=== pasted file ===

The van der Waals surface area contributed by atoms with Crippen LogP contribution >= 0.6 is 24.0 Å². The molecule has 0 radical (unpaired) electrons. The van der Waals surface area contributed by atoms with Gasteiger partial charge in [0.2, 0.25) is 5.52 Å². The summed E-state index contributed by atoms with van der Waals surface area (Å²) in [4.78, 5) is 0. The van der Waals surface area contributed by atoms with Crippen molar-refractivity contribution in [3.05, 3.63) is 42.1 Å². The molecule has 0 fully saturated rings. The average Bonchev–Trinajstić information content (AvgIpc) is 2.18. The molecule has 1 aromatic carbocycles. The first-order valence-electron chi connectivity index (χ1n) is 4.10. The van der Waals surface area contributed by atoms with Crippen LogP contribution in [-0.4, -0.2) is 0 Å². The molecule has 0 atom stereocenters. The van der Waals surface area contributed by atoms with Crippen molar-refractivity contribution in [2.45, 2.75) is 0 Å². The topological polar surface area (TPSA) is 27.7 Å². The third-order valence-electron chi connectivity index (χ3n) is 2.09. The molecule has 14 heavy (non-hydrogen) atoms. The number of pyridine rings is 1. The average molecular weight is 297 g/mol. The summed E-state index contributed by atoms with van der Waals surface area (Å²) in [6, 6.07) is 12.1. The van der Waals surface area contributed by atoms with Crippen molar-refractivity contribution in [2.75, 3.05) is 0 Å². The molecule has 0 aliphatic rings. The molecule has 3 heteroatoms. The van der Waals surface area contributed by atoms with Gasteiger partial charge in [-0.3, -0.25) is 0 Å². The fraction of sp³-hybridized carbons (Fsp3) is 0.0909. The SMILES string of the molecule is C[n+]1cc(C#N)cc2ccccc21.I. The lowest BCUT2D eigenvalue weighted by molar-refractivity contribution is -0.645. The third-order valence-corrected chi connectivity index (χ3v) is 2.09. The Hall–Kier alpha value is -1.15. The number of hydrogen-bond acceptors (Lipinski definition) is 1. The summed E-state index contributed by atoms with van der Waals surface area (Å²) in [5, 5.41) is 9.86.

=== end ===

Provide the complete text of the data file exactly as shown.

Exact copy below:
The van der Waals surface area contributed by atoms with Crippen LogP contribution >= 0.6 is 24.0 Å². The molecule has 0 radical (unpaired) electrons. The van der Waals surface area contributed by atoms with Gasteiger partial charge in [0.2, 0.25) is 5.52 Å². The summed E-state index contributed by atoms with van der Waals surface area (Å²) in [4.78, 5) is 0. The van der Waals surface area contributed by atoms with Crippen molar-refractivity contribution in [3.05, 3.63) is 42.1 Å². The molecule has 0 fully saturated rings. The average Bonchev–Trinajstić information content (AvgIpc) is 2.18. The molecule has 1 aromatic carbocycles. The first-order valence-electron chi connectivity index (χ1n) is 4.10. The van der Waals surface area contributed by atoms with Crippen LogP contribution in [-0.4, -0.2) is 0 Å². The molecule has 0 atom stereocenters. The van der Waals surface area contributed by atoms with Crippen molar-refractivity contribution in [2.45, 2.75) is 0 Å². The topological polar surface area (TPSA) is 27.7 Å². The third-order valence-electron chi connectivity index (χ3n) is 2.09. The molecule has 14 heavy (non-hydrogen) atoms. The number of pyridine rings is 1. The average molecular weight is 297 g/mol. The summed E-state index contributed by atoms with van der Waals surface area (Å²) in [6, 6.07) is 12.1. The van der Waals surface area contributed by atoms with Crippen molar-refractivity contribution in [2.75, 3.05) is 0 Å². The molecule has 0 aliphatic rings. The molecule has 3 heteroatoms. The van der Waals surface area contributed by atoms with Gasteiger partial charge in [-0.3, -0.25) is 0 Å². The fraction of sp³-hybridized carbons (Fsp3) is 0.0909. The SMILES string of the molecule is C[n+]1cc(C#N)cc2ccccc21.I. The lowest BCUT2D eigenvalue weighted by molar-refractivity contribution is -0.645. The third-order valence-corrected chi connectivity index (χ3v) is 2.09. The Hall–Kier alpha value is -1.15. The number of hydrogen-bond acceptors (Lipinski definition) is 1. The summed E-state index contributed by atoms with van der Waals surface area (Å²) in [5, 5.41) is 9.86.